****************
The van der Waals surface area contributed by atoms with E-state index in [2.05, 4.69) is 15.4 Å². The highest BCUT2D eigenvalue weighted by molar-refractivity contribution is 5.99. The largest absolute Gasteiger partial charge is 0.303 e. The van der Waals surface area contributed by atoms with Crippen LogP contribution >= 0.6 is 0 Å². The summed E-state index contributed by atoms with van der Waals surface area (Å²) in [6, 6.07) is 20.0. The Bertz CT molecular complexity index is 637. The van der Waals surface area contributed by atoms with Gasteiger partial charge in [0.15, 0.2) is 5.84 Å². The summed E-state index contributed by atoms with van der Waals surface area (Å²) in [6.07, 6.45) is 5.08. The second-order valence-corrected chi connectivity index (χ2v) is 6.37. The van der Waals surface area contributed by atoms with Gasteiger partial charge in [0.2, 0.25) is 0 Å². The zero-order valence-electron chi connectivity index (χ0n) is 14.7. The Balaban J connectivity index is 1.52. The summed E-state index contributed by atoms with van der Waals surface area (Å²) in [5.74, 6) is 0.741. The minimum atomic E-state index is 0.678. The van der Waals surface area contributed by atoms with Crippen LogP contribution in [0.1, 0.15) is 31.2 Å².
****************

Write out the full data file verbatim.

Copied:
The van der Waals surface area contributed by atoms with E-state index in [2.05, 4.69) is 15.4 Å². The highest BCUT2D eigenvalue weighted by molar-refractivity contribution is 5.99. The largest absolute Gasteiger partial charge is 0.303 e. The van der Waals surface area contributed by atoms with Crippen LogP contribution >= 0.6 is 0 Å². The summed E-state index contributed by atoms with van der Waals surface area (Å²) in [6, 6.07) is 20.0. The Bertz CT molecular complexity index is 637. The van der Waals surface area contributed by atoms with Gasteiger partial charge in [0.15, 0.2) is 5.84 Å². The summed E-state index contributed by atoms with van der Waals surface area (Å²) in [6.07, 6.45) is 5.08. The second-order valence-corrected chi connectivity index (χ2v) is 6.37. The van der Waals surface area contributed by atoms with Gasteiger partial charge in [0.2, 0.25) is 0 Å². The zero-order valence-electron chi connectivity index (χ0n) is 14.7. The Balaban J connectivity index is 1.52. The summed E-state index contributed by atoms with van der Waals surface area (Å²) in [5.74, 6) is 0.741. The minimum atomic E-state index is 0.678. The van der Waals surface area contributed by atoms with Crippen LogP contribution in [0.1, 0.15) is 31.2 Å².